The debate side was very interesting and I was sorry I could not contribute more but I had be strategic with my time to try to catch up as recommended by  White (2008) she also highlighted the idea of “phase changes” in an online course, which make re-entry easier.  In my work I run a course on Network Security and I feel an online debate on Internet  safety, or Government monitoring, using someone like Edward Snowden as a debating point would be very valuable.   It is something I am seriously considering using as we have Moodle and I have used forums successfully in the past to get students to share stories relating to the subject I was teaching.

Week four was the work in progress Webinar, as well as great insights from Michael Seery and Tadhg O’Connell from Skillsoft.  Access to Industry figures and practitioners is just another example of an advantage of doing a course online.  People might be more willing to give up an hour of their time from their desk (or the cleaning room in Michael’s case) than travelling, talking, and maybe being expected to stay for lunch or a tour etc.  I discussed an approach with my group colleagues the night before our presentation and created a small Wiki so we could all share our thoughts on best approaches.  We also used a Google presentation file shared so that we could work on our prospective slides and comment on each other’s work simultaneously.

Week five was a masterclass in online group dynamics and co-ordinating effort and schedules.  Our group worked very well together and it was interesting to see the efficiency and “rhythm” that evolved from our relatively short time together. We established roles and responsibilities quite easily and despite a little anxiety over one group member’s contribution we were all able to agree on a final submission, partially because we all agreed the main goal was to achieve success in the assignment,  as recommended by Borg, Kembro, Notander, Petersson & Ohlsson (2011)  It was also interesting to reflect that despite us agreeing a timetable which should have seen a 9 p.m. submission time the Wiki was still not finished until 23:50.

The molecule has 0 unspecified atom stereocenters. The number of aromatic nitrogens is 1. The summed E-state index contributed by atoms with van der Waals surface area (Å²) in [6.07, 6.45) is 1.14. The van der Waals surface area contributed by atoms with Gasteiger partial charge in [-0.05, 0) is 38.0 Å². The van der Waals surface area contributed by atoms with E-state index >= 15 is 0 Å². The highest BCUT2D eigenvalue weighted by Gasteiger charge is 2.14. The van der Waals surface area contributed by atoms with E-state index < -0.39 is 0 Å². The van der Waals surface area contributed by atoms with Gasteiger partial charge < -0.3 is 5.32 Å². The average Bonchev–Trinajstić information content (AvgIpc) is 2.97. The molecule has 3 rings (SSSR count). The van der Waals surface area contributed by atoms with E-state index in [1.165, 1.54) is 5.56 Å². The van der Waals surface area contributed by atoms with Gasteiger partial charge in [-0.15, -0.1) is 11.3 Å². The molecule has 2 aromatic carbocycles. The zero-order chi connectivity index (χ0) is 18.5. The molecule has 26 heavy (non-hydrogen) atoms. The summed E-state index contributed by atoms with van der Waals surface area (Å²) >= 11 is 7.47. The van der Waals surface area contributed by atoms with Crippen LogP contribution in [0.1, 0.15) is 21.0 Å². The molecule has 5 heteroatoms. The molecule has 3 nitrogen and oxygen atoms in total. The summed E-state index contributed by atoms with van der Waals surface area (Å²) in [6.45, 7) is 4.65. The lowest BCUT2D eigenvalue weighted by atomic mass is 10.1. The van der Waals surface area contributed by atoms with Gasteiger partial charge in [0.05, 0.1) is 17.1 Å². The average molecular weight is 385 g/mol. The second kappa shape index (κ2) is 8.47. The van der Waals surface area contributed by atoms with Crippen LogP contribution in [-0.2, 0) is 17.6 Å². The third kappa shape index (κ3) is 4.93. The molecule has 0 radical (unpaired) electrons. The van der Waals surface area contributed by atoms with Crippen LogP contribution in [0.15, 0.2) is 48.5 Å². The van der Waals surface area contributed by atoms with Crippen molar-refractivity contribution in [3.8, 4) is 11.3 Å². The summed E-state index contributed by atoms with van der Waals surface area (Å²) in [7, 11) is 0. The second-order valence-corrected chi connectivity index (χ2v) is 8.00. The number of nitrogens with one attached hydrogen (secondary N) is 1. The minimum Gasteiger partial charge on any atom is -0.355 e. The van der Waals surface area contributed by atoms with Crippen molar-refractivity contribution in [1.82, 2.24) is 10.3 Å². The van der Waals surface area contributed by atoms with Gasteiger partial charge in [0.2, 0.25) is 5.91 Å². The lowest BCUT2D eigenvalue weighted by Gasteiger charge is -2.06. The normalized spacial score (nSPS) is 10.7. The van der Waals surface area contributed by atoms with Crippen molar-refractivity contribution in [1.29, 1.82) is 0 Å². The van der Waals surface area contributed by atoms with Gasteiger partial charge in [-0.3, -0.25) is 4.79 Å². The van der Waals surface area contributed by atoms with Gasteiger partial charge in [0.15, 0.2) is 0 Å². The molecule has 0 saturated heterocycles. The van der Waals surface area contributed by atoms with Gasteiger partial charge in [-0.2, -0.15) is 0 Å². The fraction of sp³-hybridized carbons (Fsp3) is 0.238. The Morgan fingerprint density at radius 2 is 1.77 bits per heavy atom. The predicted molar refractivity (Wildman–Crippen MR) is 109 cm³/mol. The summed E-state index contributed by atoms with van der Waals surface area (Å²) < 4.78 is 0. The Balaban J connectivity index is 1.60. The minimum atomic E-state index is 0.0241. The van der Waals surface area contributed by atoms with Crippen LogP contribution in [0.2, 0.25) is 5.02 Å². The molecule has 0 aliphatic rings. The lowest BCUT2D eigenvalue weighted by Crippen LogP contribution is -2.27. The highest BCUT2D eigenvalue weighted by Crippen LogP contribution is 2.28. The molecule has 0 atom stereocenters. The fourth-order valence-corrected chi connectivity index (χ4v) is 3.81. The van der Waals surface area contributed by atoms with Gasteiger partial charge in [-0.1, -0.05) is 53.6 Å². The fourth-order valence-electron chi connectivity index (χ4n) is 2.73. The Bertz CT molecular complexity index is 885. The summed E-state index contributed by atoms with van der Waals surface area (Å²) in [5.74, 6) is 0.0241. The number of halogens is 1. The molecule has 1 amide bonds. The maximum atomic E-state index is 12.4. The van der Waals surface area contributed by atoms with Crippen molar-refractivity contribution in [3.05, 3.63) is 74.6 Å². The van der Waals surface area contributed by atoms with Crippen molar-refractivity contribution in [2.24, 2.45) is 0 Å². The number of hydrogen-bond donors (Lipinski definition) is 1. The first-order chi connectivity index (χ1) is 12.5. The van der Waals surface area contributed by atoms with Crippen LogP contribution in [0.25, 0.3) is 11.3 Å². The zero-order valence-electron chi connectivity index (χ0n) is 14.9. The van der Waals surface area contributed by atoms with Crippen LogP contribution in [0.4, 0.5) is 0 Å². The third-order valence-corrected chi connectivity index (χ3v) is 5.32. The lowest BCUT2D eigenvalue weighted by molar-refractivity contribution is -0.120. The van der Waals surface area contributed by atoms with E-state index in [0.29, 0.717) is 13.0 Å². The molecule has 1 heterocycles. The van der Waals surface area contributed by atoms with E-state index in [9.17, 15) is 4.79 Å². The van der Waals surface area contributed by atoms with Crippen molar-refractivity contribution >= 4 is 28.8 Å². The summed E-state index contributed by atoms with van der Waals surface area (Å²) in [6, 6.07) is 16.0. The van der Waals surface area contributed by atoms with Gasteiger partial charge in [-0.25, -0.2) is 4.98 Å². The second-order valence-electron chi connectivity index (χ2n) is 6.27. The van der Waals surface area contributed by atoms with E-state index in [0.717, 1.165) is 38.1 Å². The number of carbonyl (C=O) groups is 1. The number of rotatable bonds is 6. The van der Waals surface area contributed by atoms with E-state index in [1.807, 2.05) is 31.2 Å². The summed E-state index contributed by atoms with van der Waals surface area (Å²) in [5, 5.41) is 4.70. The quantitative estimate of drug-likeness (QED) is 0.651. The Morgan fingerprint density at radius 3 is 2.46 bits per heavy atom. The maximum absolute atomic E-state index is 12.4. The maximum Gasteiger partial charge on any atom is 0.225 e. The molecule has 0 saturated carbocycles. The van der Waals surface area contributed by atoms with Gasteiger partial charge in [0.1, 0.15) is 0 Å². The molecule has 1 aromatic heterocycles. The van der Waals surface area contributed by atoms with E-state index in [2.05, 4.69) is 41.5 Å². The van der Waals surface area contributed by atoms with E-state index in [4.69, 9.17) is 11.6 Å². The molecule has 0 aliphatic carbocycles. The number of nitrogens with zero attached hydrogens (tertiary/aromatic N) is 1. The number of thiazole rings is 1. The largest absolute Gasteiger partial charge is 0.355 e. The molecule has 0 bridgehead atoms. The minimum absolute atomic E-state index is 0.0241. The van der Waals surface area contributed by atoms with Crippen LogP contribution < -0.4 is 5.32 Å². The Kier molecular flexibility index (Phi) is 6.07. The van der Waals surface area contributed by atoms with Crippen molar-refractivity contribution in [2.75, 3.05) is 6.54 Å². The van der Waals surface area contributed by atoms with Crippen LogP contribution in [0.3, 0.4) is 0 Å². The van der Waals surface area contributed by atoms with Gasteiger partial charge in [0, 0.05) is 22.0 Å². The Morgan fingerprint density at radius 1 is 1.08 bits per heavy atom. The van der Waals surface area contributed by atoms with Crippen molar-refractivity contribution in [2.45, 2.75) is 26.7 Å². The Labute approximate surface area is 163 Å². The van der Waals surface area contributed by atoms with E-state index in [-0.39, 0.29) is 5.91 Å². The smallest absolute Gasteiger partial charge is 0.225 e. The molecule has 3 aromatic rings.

In conclusion, I must repeat my statement of excitement at the prospect of using the many techniques I learned on this module in my own work, both in a fully online, and blended format in the future.


Borg, M., Kembro, J., Notander, J., Petersson, C., & Ohlsson, L. (2011). Conflict Management in Student Groups-a Teacher’s Perspective in Higher Education. Högre utbildning, 1(2), 111-124.

Edelstein, S., & Edwards, J. (2002). If you build it, they will come: Building learning communities through threaded discussions. Online Journal of Distance Learning Administration, 5(1).

Manton, M. (2009,) Effective Practice in a Digital Age, Joint Information Systems Committee, p.45.

Rodriguez, C. O. (2012). MOOCs and the AI-Stanford Like Courses: Two Successful and Distinct Course Formats for Massive Open Online Courses. European Journal of Open, Distance and E-Learning.

Wegerif, R. (1998). The social dimension of asynchronous learning networks.  Journal of asynchronous learning networks, 2(1), 34-49.

Online References

White, N. Catchup Strategies in Online Coures, retrieved 19th February 2015 from


Appendix 1 : Reflective excerpts from my blog are here

Leave a Reply

Fill in your details below or click an icon to log in: Logo

You are commenting using your account. Log Out / Change )

Twitter picture

You are commenting using your Twitter account. Log Out / Change )

Facebook photo

You are commenting using your Facebook account. Log Out / Change )

Google+ photo

You are commenting using your Google+ account. Log Out / Change )

Connecting to %s

All my material from my MSc in Applied E-Learning

%d bloggers like this: